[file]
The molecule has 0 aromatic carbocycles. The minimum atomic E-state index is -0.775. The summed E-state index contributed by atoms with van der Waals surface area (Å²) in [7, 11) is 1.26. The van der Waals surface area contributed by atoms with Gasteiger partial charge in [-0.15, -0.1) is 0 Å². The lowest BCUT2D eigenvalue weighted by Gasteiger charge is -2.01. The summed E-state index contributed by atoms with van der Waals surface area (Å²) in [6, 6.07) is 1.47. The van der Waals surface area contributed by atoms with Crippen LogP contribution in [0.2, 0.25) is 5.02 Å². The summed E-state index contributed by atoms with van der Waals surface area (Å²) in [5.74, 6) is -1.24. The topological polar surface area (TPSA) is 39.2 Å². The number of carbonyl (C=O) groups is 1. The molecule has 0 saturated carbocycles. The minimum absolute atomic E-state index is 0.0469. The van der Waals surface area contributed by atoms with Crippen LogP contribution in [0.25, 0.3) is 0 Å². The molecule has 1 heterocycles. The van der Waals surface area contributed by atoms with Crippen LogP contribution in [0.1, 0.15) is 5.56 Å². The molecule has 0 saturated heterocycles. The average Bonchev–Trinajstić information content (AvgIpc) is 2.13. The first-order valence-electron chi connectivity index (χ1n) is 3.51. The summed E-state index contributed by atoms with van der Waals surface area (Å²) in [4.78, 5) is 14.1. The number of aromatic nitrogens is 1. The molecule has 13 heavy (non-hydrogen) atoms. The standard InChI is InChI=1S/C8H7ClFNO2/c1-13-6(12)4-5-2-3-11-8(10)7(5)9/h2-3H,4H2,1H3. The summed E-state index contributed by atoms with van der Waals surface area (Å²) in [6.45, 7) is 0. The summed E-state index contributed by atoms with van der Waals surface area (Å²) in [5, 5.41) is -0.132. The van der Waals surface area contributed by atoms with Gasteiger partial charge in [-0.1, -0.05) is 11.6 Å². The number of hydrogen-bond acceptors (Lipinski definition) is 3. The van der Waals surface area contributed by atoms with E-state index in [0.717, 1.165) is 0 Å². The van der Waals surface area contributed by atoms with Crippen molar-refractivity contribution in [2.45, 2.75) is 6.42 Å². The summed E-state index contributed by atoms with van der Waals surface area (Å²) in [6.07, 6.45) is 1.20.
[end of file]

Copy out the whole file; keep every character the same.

The molecule has 0 aromatic carbocycles. The minimum atomic E-state index is -0.775. The summed E-state index contributed by atoms with van der Waals surface area (Å²) in [7, 11) is 1.26. The van der Waals surface area contributed by atoms with Gasteiger partial charge in [-0.15, -0.1) is 0 Å². The lowest BCUT2D eigenvalue weighted by Gasteiger charge is -2.01. The summed E-state index contributed by atoms with van der Waals surface area (Å²) in [6, 6.07) is 1.47. The van der Waals surface area contributed by atoms with Crippen LogP contribution in [0.2, 0.25) is 5.02 Å². The summed E-state index contributed by atoms with van der Waals surface area (Å²) in [5.74, 6) is -1.24. The topological polar surface area (TPSA) is 39.2 Å². The number of carbonyl (C=O) groups is 1. The molecule has 0 saturated carbocycles. The minimum absolute atomic E-state index is 0.0469. The van der Waals surface area contributed by atoms with Crippen LogP contribution in [0.25, 0.3) is 0 Å². The molecule has 1 heterocycles. The van der Waals surface area contributed by atoms with Crippen LogP contribution in [0.1, 0.15) is 5.56 Å². The molecule has 0 saturated heterocycles. The average Bonchev–Trinajstić information content (AvgIpc) is 2.13. The first-order valence-electron chi connectivity index (χ1n) is 3.51. The summed E-state index contributed by atoms with van der Waals surface area (Å²) in [4.78, 5) is 14.1. The number of aromatic nitrogens is 1. The molecule has 13 heavy (non-hydrogen) atoms. The standard InChI is InChI=1S/C8H7ClFNO2/c1-13-6(12)4-5-2-3-11-8(10)7(5)9/h2-3H,4H2,1H3. The summed E-state index contributed by atoms with van der Waals surface area (Å²) in [6.45, 7) is 0. The summed E-state index contributed by atoms with van der Waals surface area (Å²) in [5, 5.41) is -0.132. The van der Waals surface area contributed by atoms with Gasteiger partial charge in [-0.1, -0.05) is 11.6 Å². The number of hydrogen-bond acceptors (Lipinski definition) is 3. The van der Waals surface area contributed by atoms with E-state index in [0.717, 1.165) is 0 Å². The van der Waals surface area contributed by atoms with Crippen molar-refractivity contribution in [2.45, 2.75) is 6.42 Å². The summed E-state index contributed by atoms with van der Waals surface area (Å²) in [6.07, 6.45) is 1.20.